BoC’s Wilkins emerges as an important voice on a range of topics, but productivity is her favourite
There are lots of ways to start a conversation with Carolyn Wilkins, the senior deputy governor at the Bank of Canada.
In the five years since she was elevated to the central bank’s Governing Council from its rank and file, Wilkins has delivered two dozen speeches, covering the following subjects: financial technology, monopoly power, debt, rethinking the way central banks do their jobs, crypto-assets, innovation and inclusive growth, the implications of slower economic growth, the disruptive effects of digital technology, China, labour markets, and the future of money.
Oh, and Viola Desmond, the Black entrepreneur who fought racial segregation in Nova Scotia in 1940s, who now adorns the $10 bill.
Not bad for a practitioner from a discipline that tends to produce specialists. It’s the kind of intellectual range that’s required of a modern central bank leader, a position that some think Wilkins could someday be asked to fill. Last month, Bloomberg included her on a shortlist of candidates to succeed Stephen Poloz, who entered the final year of his seven-year mandate on June 3.
It’s too early for such speculation, of course. Insiders might be able to make an a reasonable guess about who Prime Minister Justin Trudeau and Finance Minister Bill Morneau would choose, but polls suggest it might not be their decision to make.
However, we can’t help ourselves in this business. Let the parlour games begin.
“Well, as you know, the job isn’t open and so the question’s a bit premature,” Wilkins told me in an interview in Calgary last week, her first since the Bloomberg story. “I love my job. I work with the smartest and most dedicated people,” she added. “I’m really looking forward to continuing what I’m doing.”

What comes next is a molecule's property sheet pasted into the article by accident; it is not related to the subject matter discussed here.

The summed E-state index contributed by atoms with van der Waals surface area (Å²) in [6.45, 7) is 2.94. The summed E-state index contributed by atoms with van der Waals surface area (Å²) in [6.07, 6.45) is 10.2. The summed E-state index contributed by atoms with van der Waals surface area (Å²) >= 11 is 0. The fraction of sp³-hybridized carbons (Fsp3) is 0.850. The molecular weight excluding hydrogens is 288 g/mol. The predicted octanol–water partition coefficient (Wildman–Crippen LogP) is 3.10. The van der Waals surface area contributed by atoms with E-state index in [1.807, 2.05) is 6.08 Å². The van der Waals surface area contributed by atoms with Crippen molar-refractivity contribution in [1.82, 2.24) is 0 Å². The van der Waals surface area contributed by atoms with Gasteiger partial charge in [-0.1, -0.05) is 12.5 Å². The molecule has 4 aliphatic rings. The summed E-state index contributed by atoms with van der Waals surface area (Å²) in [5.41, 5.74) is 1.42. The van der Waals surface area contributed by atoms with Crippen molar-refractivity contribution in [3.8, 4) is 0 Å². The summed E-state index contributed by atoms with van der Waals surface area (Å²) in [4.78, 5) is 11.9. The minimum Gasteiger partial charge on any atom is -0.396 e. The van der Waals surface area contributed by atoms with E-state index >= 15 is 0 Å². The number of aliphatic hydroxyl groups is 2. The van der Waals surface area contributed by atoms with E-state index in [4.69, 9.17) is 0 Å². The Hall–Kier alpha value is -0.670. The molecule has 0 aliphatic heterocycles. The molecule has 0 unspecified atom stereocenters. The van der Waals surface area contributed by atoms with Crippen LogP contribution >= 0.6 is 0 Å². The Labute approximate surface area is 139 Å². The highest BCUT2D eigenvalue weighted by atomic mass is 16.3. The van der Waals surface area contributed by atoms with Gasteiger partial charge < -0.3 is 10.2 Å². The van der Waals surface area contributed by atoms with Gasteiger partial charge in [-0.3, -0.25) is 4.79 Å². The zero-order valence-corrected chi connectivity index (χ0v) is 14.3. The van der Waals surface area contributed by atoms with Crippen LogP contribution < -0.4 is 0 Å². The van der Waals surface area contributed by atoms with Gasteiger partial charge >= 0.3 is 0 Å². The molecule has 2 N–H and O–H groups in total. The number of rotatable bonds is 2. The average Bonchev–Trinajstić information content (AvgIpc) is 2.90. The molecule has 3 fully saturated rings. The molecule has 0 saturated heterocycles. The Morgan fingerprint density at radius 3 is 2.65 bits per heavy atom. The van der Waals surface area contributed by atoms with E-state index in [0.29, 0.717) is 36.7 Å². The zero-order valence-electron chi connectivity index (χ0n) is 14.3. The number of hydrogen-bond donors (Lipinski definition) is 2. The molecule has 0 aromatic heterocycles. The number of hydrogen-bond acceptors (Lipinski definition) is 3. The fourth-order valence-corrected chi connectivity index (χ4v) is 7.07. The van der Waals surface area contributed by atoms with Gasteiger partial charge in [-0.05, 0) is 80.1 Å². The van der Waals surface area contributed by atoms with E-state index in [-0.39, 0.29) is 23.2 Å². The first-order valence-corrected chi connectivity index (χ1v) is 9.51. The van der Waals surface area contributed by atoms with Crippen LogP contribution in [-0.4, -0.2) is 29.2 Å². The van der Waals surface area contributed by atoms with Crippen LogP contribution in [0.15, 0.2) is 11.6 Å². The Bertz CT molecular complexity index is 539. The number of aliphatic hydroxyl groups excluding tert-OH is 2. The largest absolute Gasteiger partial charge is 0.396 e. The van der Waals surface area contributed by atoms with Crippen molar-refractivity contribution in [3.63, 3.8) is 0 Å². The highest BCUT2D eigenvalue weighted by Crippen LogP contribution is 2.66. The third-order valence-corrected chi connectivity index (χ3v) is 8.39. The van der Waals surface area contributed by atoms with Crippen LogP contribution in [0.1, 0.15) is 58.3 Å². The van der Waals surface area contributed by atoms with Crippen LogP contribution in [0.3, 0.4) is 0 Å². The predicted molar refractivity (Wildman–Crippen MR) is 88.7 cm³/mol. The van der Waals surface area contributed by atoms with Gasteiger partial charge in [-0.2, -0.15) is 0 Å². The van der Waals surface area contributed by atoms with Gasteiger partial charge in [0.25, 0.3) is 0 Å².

Wilkins probably is the most prominent senior deputy governor the Bank of Canada has ever had.
There are only a handful of people who would know whether her influence on policy exceeds that of the men who previously occupied her position. But she is without question the first who would have an outside chance of being identified on the street as someone important. Poloz has given his No. 2 more opportunity to lead than any of his predecessors did theirs.
He hired a chief operating officer, relieving Wilkins of many of the administrative duties that traditionally were attached to her position. Poloz also has shared the spotlight, taking turns with Wilkins in writing and delivering the opening statement at the central bank’s quarterly press conferences.
And Wilkins is a feature on the economic conference circuit, as organizers at the International Monetary Fund and elsewhere regularly seek her out to appear on panels on financial technology and other issues.
Wilkins agreed that her speeches are “wide-ranging,” but she said they all relate to a central theme: productivity, the subject that she said most interests her as a policy maker.
“I just believe that you can’t have a healthy economy, you can’t have the labour market performance that you hope for, the financial stability that you hope for, unless you have vibrant firms who are investing and making productivity gains and are being competitive relative to our international peers,” Wilkins said.
By that definition, Canada’s economy needs to spend some time at the gym.